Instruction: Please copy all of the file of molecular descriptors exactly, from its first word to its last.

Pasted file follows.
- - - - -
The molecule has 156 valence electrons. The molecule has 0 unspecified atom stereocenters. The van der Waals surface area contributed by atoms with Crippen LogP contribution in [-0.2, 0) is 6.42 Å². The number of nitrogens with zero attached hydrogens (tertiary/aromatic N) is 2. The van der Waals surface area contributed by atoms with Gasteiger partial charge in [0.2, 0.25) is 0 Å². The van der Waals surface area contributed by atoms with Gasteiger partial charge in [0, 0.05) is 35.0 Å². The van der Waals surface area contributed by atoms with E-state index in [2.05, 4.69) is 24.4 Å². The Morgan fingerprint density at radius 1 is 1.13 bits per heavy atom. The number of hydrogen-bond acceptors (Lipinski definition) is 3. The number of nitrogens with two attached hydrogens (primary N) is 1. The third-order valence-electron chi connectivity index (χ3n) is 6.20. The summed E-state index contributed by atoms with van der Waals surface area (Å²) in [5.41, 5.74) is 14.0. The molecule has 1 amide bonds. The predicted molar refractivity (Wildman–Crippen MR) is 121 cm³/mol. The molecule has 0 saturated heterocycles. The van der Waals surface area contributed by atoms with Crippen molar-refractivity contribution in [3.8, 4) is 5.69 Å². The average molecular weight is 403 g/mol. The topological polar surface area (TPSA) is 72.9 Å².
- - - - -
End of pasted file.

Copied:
The molecule has 156 valence electrons. The molecule has 0 unspecified atom stereocenters. The van der Waals surface area contributed by atoms with Crippen LogP contribution in [-0.2, 0) is 6.42 Å². The number of nitrogens with zero attached hydrogens (tertiary/aromatic N) is 2. The van der Waals surface area contributed by atoms with Gasteiger partial charge in [0.2, 0.25) is 0 Å². The van der Waals surface area contributed by atoms with Gasteiger partial charge in [0, 0.05) is 35.0 Å². The van der Waals surface area contributed by atoms with E-state index in [2.05, 4.69) is 24.4 Å². The Morgan fingerprint density at radius 1 is 1.13 bits per heavy atom. The number of hydrogen-bond acceptors (Lipinski definition) is 3. The number of nitrogens with two attached hydrogens (primary N) is 1. The third-order valence-electron chi connectivity index (χ3n) is 6.20. The summed E-state index contributed by atoms with van der Waals surface area (Å²) in [5.41, 5.74) is 14.0. The molecule has 1 amide bonds. The predicted molar refractivity (Wildman–Crippen MR) is 121 cm³/mol. The molecule has 0 saturated heterocycles. The van der Waals surface area contributed by atoms with Crippen molar-refractivity contribution in [3.8, 4) is 5.69 Å². The average molecular weight is 403 g/mol. The topological polar surface area (TPSA) is 72.9 Å².